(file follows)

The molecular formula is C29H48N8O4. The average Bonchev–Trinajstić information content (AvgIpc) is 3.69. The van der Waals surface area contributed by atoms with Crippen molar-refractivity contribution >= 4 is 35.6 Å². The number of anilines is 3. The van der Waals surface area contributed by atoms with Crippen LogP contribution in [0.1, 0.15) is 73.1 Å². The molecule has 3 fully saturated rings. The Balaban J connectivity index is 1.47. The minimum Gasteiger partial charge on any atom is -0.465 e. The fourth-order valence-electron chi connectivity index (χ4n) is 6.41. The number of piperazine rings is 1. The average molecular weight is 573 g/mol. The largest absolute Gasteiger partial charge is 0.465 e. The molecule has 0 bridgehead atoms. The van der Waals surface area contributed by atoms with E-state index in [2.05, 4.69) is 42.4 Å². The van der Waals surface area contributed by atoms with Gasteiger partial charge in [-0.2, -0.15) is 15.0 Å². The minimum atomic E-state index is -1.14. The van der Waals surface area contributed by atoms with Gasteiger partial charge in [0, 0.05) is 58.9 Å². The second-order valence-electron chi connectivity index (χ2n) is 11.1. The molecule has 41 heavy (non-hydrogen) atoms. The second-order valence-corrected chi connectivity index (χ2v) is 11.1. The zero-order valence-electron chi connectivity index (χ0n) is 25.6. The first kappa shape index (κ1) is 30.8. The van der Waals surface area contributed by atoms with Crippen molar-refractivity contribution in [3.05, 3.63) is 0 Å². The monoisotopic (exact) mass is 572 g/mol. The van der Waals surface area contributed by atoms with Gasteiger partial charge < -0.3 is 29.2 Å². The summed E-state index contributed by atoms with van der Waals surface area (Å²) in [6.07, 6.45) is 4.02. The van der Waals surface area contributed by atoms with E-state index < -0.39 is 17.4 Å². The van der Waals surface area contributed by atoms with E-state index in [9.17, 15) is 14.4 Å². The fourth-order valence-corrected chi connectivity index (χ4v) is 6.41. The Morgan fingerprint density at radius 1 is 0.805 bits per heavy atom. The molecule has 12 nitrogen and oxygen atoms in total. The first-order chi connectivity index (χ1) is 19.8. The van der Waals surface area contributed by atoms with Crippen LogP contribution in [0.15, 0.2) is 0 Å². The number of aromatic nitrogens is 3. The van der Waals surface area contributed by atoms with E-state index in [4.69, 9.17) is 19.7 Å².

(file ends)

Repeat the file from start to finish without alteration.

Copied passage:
The molecular formula is C29H48N8O4. The average Bonchev–Trinajstić information content (AvgIpc) is 3.69. The van der Waals surface area contributed by atoms with Crippen molar-refractivity contribution >= 4 is 35.6 Å². The number of anilines is 3. The van der Waals surface area contributed by atoms with Crippen LogP contribution in [0.1, 0.15) is 73.1 Å². The molecule has 3 fully saturated rings. The Balaban J connectivity index is 1.47. The minimum Gasteiger partial charge on any atom is -0.465 e. The fourth-order valence-electron chi connectivity index (χ4n) is 6.41. The number of piperazine rings is 1. The average molecular weight is 573 g/mol. The largest absolute Gasteiger partial charge is 0.465 e. The molecule has 0 bridgehead atoms. The van der Waals surface area contributed by atoms with E-state index in [2.05, 4.69) is 42.4 Å². The van der Waals surface area contributed by atoms with Gasteiger partial charge in [-0.2, -0.15) is 15.0 Å². The minimum atomic E-state index is -1.14. The van der Waals surface area contributed by atoms with Gasteiger partial charge in [0, 0.05) is 58.9 Å². The second-order valence-electron chi connectivity index (χ2n) is 11.1. The molecule has 41 heavy (non-hydrogen) atoms. The second-order valence-corrected chi connectivity index (χ2v) is 11.1. The zero-order valence-electron chi connectivity index (χ0n) is 25.6. The first kappa shape index (κ1) is 30.8. The van der Waals surface area contributed by atoms with Crippen molar-refractivity contribution in [3.05, 3.63) is 0 Å². The monoisotopic (exact) mass is 572 g/mol. The van der Waals surface area contributed by atoms with Gasteiger partial charge < -0.3 is 29.2 Å². The summed E-state index contributed by atoms with van der Waals surface area (Å²) in [6.07, 6.45) is 4.02. The van der Waals surface area contributed by atoms with E-state index < -0.39 is 17.4 Å². The van der Waals surface area contributed by atoms with E-state index in [9.17, 15) is 14.4 Å². The fourth-order valence-corrected chi connectivity index (χ4v) is 6.41. The Morgan fingerprint density at radius 1 is 0.805 bits per heavy atom. The molecule has 12 nitrogen and oxygen atoms in total. The first-order chi connectivity index (χ1) is 19.8. The van der Waals surface area contributed by atoms with Crippen LogP contribution in [0.15, 0.2) is 0 Å². The number of aromatic nitrogens is 3. The van der Waals surface area contributed by atoms with E-state index in [4.69, 9.17) is 19.7 Å².